I think the trick is figuring out what this is for us – a trip? A vacation? What?

      • Bonnie says:

        As homeschoolers, there is very little separation between the segments of our lives. It’s just how we live. So it can be a trip, a job, a vacation, a hiatus, an adventure, a learning experience, or whatever we want to call it today.

        I’m so enjoying following your experiences!

        (I have to say, though, I usually suck it up and get the full service sites. Toting the honey wagon gets tedious.)

  5. Allyson says:

    My family’s entertainment, and general happiness is kind of my job. I put a lot of effort into thinking about what will entertain us. We have four very different personalities to contend with, so often what makes some of us supremely blissful, makes others of us bored and annoyed. I tend to stick to things that I can do with annual passes. The museums, or theme parks that offer pay-for-a-day-come-back-all-year type passes are my favorite. That way, I can “test the waters” with one acceptable price, and if we enjoy the experience enough, we can go back, or I can take whichever family members enjoyed it most, back. Also, I’m a big believer in give the kids a cardboard box and some markers, and let them figure their own fun. (Helpful tip for days spent at home: Kids love video cameras and digital voice recorders. Hours of fun, memories for later, and it’s all done at home for no cost.)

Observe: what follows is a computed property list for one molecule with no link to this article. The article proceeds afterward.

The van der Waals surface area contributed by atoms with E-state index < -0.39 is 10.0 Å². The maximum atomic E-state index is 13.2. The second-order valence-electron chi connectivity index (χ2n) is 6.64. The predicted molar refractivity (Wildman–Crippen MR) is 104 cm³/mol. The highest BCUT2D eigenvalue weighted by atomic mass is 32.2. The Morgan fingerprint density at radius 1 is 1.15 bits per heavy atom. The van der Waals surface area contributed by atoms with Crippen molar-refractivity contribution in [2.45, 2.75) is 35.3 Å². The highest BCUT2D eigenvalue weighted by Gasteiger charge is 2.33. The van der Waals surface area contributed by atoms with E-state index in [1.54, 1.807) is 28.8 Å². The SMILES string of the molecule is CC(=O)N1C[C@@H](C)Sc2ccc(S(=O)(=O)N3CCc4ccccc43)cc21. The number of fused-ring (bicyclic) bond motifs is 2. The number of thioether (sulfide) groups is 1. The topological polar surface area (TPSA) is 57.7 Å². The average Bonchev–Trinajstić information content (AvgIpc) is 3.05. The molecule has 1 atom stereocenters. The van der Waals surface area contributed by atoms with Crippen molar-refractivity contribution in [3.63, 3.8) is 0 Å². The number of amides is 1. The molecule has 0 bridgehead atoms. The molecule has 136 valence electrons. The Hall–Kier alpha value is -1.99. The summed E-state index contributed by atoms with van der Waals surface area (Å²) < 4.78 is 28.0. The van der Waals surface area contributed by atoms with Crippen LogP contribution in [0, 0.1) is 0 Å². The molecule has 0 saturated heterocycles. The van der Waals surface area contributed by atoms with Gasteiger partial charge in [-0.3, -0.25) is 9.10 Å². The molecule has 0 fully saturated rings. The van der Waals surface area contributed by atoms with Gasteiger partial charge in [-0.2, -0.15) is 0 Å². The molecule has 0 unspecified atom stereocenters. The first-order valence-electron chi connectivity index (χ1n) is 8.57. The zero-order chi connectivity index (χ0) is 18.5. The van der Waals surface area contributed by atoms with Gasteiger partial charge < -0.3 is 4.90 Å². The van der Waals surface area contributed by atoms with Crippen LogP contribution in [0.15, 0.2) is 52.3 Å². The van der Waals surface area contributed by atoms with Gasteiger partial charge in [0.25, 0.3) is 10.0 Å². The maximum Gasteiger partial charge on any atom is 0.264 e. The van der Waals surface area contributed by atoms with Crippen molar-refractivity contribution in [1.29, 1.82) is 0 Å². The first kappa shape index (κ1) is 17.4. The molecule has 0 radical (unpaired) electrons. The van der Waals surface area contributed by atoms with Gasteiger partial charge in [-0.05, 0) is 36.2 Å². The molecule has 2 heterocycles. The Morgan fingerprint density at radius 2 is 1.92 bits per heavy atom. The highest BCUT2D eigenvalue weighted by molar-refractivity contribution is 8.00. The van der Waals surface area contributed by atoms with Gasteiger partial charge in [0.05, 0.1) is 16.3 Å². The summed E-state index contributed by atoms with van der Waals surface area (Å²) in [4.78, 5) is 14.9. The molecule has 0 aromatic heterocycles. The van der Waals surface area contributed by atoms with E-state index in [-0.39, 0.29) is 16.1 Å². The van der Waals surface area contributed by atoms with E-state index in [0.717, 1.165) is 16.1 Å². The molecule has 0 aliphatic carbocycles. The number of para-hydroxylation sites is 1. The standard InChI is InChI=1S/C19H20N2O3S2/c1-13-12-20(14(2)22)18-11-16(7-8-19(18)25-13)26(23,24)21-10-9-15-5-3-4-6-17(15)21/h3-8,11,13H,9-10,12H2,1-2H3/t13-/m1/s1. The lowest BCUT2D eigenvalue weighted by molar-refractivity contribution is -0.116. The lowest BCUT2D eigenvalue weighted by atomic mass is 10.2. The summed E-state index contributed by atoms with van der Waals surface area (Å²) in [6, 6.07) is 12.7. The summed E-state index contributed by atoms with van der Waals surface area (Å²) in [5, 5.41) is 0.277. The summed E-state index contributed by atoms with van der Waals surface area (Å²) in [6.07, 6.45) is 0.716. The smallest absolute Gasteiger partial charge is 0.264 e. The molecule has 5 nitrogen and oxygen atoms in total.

6. FireMom says:

    You have hit on the number 1 reason why we don’t do Myrtle Beach. Our beach vacation is about the beach, not about lights and shopping and sounds. We go to Emerald Isle, NC on the Crystal Coast. There’s no fast food on the island, one grocery store, a few Wings type places, a Dairy Queen and that’s about it. We travel one day up to Beaufort for the Maritime Museum. But the rest of the vacation? We’re in the ocean playing or shell-collecting or sitting in the beach house building a puzzle or sitting on the deck blowing bubbles or sitting at the dining table eating the meal we just made together. (We do eat out one night at our favorite local restaurant at the next beach up. But just one night.) We prefer that unstructured time, which minus the loads of sunscreen we have to put on, is free. (Seriously: I should have bought stock in sunscreen companies. My family loooooads it on.)